One Shoe Off

What’s special about these shoes is that they have tiny Darth Vaders and Storm Troopers checkered all over them. Even to a non-Star Wars fan, that’s pretty cool. Other than that, they’re unremarkable.

Comfortable. Versatile. Durable. Functional. Although only a few months old, they are scuffed and well-worn. Their white soles already marked from climbing trees and exploring parks, playgrounds and backyards. They are I’m-a-big-kid-now shoes, full of adventure, potential, growth, and a future of life and possibility. We know they won’t fit him forever, but for now, they’re perfect.

IMG_2230

The problem with these shoes is that one is lost. An active afternoon of earnest play and fun brought him home with one shoe on, and one shoe most definitely off. Gone. Tossed over the hedge. Hidden in the neighbor’s brush. Unable to be found and never to be seen again. Not even with a ladder.

The problem with shoes, all shoes, is that they’re absolutely useless when one is missing. There’s not much you can do with one shoe. Actually, there’s nothing you can do with one shoe. Shoes operate together. In a pair. Two shoes are a run on a hot beach or a walk on a snow-covered road. They’re a party, a movie or a game of tennis. They’re a small boy climbing in a tree with his friends because that’s what small boys do, or a quiet stroll with the one you love on a warm, gentle evening.

They watch us, our shoes. They bear witness to our journeys and adventures, our struggles and our joy, our fear, our pain, our elation and our weariness. They are quiet and present, completely inanimate. But if they could talk with their long, wagging tongues or the short ones that never seem to come out all the way, they would have much to share about our lives and experiences in this world.

Only if there are two.

Two shoes are how it works. One shoe is futile.

***

Last week I met someone new in my life: Dr. Andy. Dr. Andy is a wonderful doctor, kind and caring, attentive and empathic. With entertaining and honest personal stories that he loves to share. Partly, I imagine, to put his patients at ease, and also because he enjoys the opportunity to make them laugh, cry, gasp in horror or frown in concern. To hear them say, “Are you serious?” or “I’m so happy for you!” or “Oh no, I’m sorry.” He tells his stories because he wants the people he is with at that moment to share in his experiences. To offer them a way to relate to him, and probably a way for him to relate back. As is the human condition. We relate to each other. It’s how we work.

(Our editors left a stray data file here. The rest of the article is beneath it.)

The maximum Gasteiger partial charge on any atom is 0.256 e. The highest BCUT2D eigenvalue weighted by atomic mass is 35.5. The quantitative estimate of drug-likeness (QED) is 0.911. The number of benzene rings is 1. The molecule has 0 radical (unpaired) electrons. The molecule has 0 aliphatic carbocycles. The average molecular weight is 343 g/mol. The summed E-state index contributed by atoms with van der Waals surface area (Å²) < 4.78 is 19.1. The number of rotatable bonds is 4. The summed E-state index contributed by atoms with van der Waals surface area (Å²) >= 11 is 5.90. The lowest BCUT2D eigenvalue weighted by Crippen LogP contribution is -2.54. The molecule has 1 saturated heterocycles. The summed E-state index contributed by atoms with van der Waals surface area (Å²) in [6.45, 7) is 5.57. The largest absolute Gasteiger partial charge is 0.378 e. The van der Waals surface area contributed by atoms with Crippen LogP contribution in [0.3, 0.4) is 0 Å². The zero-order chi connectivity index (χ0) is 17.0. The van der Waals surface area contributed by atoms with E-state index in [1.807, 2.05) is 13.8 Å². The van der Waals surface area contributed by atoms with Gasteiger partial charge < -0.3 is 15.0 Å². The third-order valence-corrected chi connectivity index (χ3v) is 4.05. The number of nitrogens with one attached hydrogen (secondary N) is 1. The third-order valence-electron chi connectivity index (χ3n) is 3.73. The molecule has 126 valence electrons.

I hope I don’t have to see Dr. Andy too often, but I loved our few minutes together. He confirmed I did not have pneumonia, and told me he had been feeling similar: congested, feverish, with a nasty cough and difficulty breathing. But before he did that he told me about his father, a Holocaust survivor, whose 90-something-year-old mind and body are frail and almost incompetent.

In lucid moments the old father shares memories and stories with Dr. Andy and tells his son how proud he is of him. Andy showed me a photo of his father’s number from Auschwitz, tattooed forever into his arm. It is blurred with age and time, and the green ink screams in stark contrast to his wrinkled, harmless skin.

I don’t have a known relative who survived the Holocaust. But by the time Dr. Andy finished telling me about his beautiful father, we both had tears in our eyes. The horrific death of six million Jews and the widespread hatred, panic and desolation of the Holocaust is a close and personal experience for many. And it is also a collective experience. One we experience as Jews, as people, as humans all over the world. Never forget.

At the Holocaust Memorial Museum in Washington D.C. there is a permanent exhibition I have visited with my son: shoes. An enormous gray pile of 4,000 tattered shoes.

The Nazis confiscated the shoes of Holocaust victims in the killing centers of Belzec, Sobibor, Treblinka, Chelmno, Majdanek and Auschwitz-Birkenau. When Majdanek and Auschwitz-Birkenau were liberated, the troops found hundreds of thousands of pairs of shoes. And very few living prisoners.

You have never seen anything like this sea of shoes.

source: ushmm.org

source: ushmm.org

Above the awful, heart-searing collection is an excerpt from the poem “I Saw a Mountain” by Holocaust survivor and Yiddish poet Moses Schulstein z”l:

We are the shoes, we are the last witnesses.

We are shoes from grandchildren and grandfathers.

From Prague, Paris, and Amsterdam,